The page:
Make your own custom-made popup window!

Lorem ipsum dolor sit amet, consectetuer adipiscing elit, sed diam nonummy nibh euismod tincidunt ut laoreet dolore
[contact-form-7 404 "Not Found"]

HELP! Mass carnage in your worm farm & other problems

HELP! Mass carnage in your worm farm & other problems

So you think your compost don’t stink? Good for you – that’s what you’re aiming for! But chances are at some stage during your composting journey you will doubt your prowess as a worm farmer and you may come up against a problem or two.

This blog is designed to give you the dirt on what’s normal and what’s not when it comes to worms and the sh!t that they produce. It will also endeavor to give you tips on how to navigate any landmines you might face. Don’t be afraid to dive on in – the earlier you open this can of worms the sooner you catch the worm.

The Healthy Worm

The key to healthy worms really comes down to the following 4 elements:

Food – the right stuff and the right amount
Aeration – enough to breathe
Temperature – neither extreme hot nor extreme cold
Moisture – not too wet, not too dry

Keeping these elements Balanced will keep your farm healthy and thriving! Worm composting is not a precise science and striking the right balance will be a matter of trial and error. You will soon get a ‘feel’ for it as you and your worms get to know one another. There are a couple of common problems that worm farmers are likely to face once in a while. If you do strike trouble, DON’T LOSE YOUR SH!T. These helpful troubleshooting tips should get you through it.

If Your Sh!t Stinks…..

If it’s in good condition, your worm farm will be relatively odour free. It will have a musty, earthy kind of smell, but it won’t be offensive and you shouldn’t be able to smell it when the lid is on. The most common reason that a worm farm smells is overfeeding. It is easy to overfeed your worms! Especially if you are still gauging what your worms are capable of consuming.

How to Fix That Sh!t

Don't feed the worms again until they have finished the last meal you fed them.

Cover food scraps with some damp scrunched up NEWSPAPER so that the scraps are not exposed to your worm farm’s lid.

If Your Worm Farm Is Attracting Pests……

Your worm farm will attract bugs, mites and flies. This is not usually a problem for the health of the farm itself – bugs will usually work with and eat harmoniously with your worms and may even improve their conditions. But they will become a problem for your household if they are not contained within the farm and become visible and unsightly around the farm.
Excessive flies and insects are also usually a result of overfeeding.  Follow the instructions for overfeeding outlined above.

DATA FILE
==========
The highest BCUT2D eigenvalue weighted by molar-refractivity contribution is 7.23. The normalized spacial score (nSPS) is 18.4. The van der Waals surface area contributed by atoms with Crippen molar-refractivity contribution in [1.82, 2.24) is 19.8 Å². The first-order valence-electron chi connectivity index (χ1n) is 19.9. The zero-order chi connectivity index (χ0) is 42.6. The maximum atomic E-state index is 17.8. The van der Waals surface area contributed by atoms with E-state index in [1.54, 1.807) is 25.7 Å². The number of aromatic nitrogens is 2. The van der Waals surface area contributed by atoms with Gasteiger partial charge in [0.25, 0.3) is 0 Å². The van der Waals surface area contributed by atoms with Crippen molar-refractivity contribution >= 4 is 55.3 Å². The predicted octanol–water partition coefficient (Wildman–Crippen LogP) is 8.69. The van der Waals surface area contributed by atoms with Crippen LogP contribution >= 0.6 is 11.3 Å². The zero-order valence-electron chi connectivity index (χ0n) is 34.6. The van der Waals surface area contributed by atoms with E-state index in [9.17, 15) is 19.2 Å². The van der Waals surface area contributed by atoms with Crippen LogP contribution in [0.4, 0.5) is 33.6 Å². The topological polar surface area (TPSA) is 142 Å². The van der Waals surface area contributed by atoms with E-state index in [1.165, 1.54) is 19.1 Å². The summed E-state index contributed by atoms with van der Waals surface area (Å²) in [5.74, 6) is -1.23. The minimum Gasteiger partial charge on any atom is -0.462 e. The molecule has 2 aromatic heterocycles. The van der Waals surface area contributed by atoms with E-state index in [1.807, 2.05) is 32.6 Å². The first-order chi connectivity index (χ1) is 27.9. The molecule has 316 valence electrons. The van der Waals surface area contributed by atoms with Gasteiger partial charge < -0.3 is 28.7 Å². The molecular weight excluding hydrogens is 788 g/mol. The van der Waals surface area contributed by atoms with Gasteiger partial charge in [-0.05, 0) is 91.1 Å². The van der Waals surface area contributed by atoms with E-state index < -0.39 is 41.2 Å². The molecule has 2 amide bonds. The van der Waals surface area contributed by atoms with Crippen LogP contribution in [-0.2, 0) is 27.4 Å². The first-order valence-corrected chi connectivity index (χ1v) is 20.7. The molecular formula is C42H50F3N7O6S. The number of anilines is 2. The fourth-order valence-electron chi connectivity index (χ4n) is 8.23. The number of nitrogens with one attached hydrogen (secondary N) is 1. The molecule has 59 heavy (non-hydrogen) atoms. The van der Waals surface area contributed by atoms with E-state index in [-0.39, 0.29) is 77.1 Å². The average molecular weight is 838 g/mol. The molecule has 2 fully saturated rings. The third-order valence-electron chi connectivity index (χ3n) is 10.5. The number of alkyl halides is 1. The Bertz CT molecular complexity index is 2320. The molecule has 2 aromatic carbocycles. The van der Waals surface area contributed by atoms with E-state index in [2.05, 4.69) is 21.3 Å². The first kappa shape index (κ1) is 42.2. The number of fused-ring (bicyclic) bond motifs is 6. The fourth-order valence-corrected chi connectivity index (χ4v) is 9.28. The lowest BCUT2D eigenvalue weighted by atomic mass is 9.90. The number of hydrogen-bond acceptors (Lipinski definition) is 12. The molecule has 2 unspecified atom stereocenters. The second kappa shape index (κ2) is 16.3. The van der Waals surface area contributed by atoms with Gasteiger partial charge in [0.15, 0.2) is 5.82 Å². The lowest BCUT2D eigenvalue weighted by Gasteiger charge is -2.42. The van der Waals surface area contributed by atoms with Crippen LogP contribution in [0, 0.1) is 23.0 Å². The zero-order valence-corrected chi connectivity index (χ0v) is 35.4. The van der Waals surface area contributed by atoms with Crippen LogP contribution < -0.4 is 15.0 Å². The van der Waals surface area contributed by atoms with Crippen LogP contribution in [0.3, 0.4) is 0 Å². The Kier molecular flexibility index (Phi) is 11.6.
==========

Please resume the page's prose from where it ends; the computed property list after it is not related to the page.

If Your Worms Are Trying to Escape……..

You will have the odd worm try to ‘escape’ every now and again. This is not a problem – they generally return to their source of food.
If you notice your worms are trying to escape en masse, however, this is a problem. It is likely because the conditions in the farm have become BAD.
There are a few reasons why this would occur:

Overfeeding

Lack of air

The farm is too wet

The farm has become acidic

How to Fix That Sh!t

Aeration - holes in your design should provide ample air to the system as well as to provide the correct level of moisture for the farm, so the most likely cause for escaping worms will be overfeeding or excess liquid as a result of overfeeding. If you are worried that your worm farm isn't aerated enough, drill some holes in the sides or lid of your farm.

Remove any rotting food from your farm and gently AERATE the bedding with a garden fork.

Give the worms a few days to recover before feeding, and then introduce a small amount of food and monitor their consumption before feeding again.

Don't feed the worms anything high in acid (eg. scraps that contain citrus or vinegar).

Cover the food scraps with some dry scrunched up newspaper, which will absorb excess moisture.

If Your Worms Are Dying…….

If you notice carnage in your worm farm, it is likely that the conditions in the farm have become BAD ASS.
There are a few reasons this could occur:

Overfeeding

The farm is too wet

The farm is too dry

The temperature is too hot

The temperature is too cold

The design of your farm will rule out most of the above occurring.

For example, the surrounding bedding in your farm will moderate extreme hot and cold temperatures and insulate your worms. Aeration holes will also provide the correct level of moisture for the farm, which should ensure the farm is never too wet or dry.  But, sh!t happens to the best of us, and at some stage you may face wormicide in your farm.
If this does happen, DON’T DESPAIR you can bring your worms back from the brink (although this will involve getting your hands dirty).

How to Fix That Sh!t

If you are experiencing very hot or very cold temperatures, move your farm to a warmer/cooler space where it will be protected from the elements.

Remove any rotting food from your farm and gently aerate the bedding with a garden fork.

Give the worms a few days to recover before feeding them again, and then introduce a small amount of food and monitor their consumption before feeding again.

Download Our Free E-book for More Helpful Tips and a Comprehensive Guide to Wormfarming
Leave a Comment

YOU HAVE SUCCESSFULLY SUBSCRIBED! CHECK YOUR MAIL TO VERIFY